Persian Courses

Persian Language Courses

First year, first semester Persian language. Conversation, reading, and composition in modern Persian.
First year, second semester Persian language. Conversation, reading, and composition in modern Persian.
Conversation in the dialect of contemporary Iran; extensive readings in classical and modern literature.
Conversation in the dialect of contemporary Iran; extensive readings in classical and modern literature.
Readings in Persian, with the objective of preparing the student for independent research.
Readings in Persian, with the objective of preparing the student for independent research.
This course offers advanced students the opportunity to study authentic professional, academic, technical, and creative texts. It will help them develop superior level proficiency by improving their vocabulary, reading ability, writing skills, and knowledge of the nuances of the language. Reading skills will be acquired through the use of authentic texts and media. Listening skills will be acquired through discussions and exposure to news broadcasts, interviews, songs, and audio-visual materials. Writing skills will be improved through writing assignments followed by feedback from the instructor and fellow students. Superior speaking skills will be practiced in class discussions, group activities, presentations, and through the simulation of cultural and linguistic contexts.
This course is the continuation of PRS 407/507, and it offers advanced students a chance to delve into the study of authentic professional, academic, technical, and creative texts. It will help them develop superior level proficiency by improving their vocabulary, reading ability, writing skills, and their knowledge of the nuances of the language. Reading skills will be acquired through the use of authentic texts and media. Listening skills will be acquired through discussions and exposure to news broadcasts, interviews, songs, and audio-visual materials. Writing skills will be improved through writing assignments followed by feedback from the instructor and fellow students. And superior speaking skills will be practiced in class discussions, group activities, presentations, and through the simulation of cultural and linguistic contexts.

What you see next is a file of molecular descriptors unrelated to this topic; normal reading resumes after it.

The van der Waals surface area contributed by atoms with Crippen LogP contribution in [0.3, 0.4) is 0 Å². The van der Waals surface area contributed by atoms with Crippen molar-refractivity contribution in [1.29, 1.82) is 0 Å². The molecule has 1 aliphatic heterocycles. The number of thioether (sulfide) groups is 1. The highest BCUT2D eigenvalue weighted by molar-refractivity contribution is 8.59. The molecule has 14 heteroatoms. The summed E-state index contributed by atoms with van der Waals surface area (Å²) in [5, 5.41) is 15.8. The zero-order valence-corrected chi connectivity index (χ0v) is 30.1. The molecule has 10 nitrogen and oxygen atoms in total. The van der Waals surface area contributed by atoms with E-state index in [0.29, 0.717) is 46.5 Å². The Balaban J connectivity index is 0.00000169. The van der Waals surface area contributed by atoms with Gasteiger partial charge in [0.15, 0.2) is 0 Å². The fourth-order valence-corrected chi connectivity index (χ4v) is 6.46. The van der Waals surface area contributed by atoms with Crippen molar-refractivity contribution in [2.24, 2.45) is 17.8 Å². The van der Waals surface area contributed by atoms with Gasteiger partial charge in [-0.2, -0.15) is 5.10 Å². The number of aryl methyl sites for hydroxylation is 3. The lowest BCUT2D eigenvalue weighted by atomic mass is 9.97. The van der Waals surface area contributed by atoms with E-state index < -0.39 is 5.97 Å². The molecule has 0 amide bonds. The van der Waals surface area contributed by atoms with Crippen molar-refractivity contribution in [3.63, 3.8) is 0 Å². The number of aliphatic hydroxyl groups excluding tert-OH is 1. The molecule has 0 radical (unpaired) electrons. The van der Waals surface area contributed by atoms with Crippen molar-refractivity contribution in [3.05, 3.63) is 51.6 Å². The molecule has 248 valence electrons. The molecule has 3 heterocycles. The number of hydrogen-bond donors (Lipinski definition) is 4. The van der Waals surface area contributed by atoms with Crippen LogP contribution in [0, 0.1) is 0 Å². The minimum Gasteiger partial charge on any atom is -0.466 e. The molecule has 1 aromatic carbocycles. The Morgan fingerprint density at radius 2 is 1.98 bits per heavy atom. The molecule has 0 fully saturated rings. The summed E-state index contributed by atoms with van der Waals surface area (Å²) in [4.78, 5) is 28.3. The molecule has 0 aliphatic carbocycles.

Third year, first semester Persian language. Readings in Persian, with the objective of preparing the student for independent research. Graduate-level requirements include additional readings and translations.
Third year, second semester Persian language. Readings in Persian, with the objective of preparing the student for independent research. Graduate-level requirements include additional readings and translations.
This course offers advanced students the opportunity to study authentic professional, academic, technical, and creative texts. It will help them develop superior level proficiency by improving their vocabulary, reading ability, writing skills, and knowledge of the nuances of the language. Reading skills will be acquired through the use of authentic texts and media. Listening skills will be acquired through discussions and exposure to news broadcasts, interviews, songs, and audio-visual materials. Writing skills will be improved though writing assignments followed by feedback from the instructor and fellow students. Superior speaking skills will be practiced in class discussions, group activities, presentations, and through the simulation of cultural and linguistic contexts. Graduate-level requirements includes translation and incorporation of primary sources use in the course in research projects (25%).
This course is the continuation of PRS 507, and it offers advanced students a chance to delve into the study of authentic professional, academic, technical, and creative texts. It will help them develop superior level proficiency by improving their vocabulary, reading ability, writing skills, and their knowledge of the nuances of the language. Reading skills will be acquired through the use of authentic texts and media. Listening skills will be acquired through discussions and exposure to news broadcasts, interviews, songs, and audio-visual materials. Writing skills will be improved though writing assignments followed by feedback from the instructor and fellow students. And superior speaking skills will be practiced in class discussions, group activities, presentations, and through the simulation of cultural and linguistic contexts. Graduate-level requirements includes translation and incorporation of primary sources use in the course in research projects (25%).

Persian Content Courses

Middle East history from the rise of Islam to the Turkish conquest of Constantinople, 600 – 1453.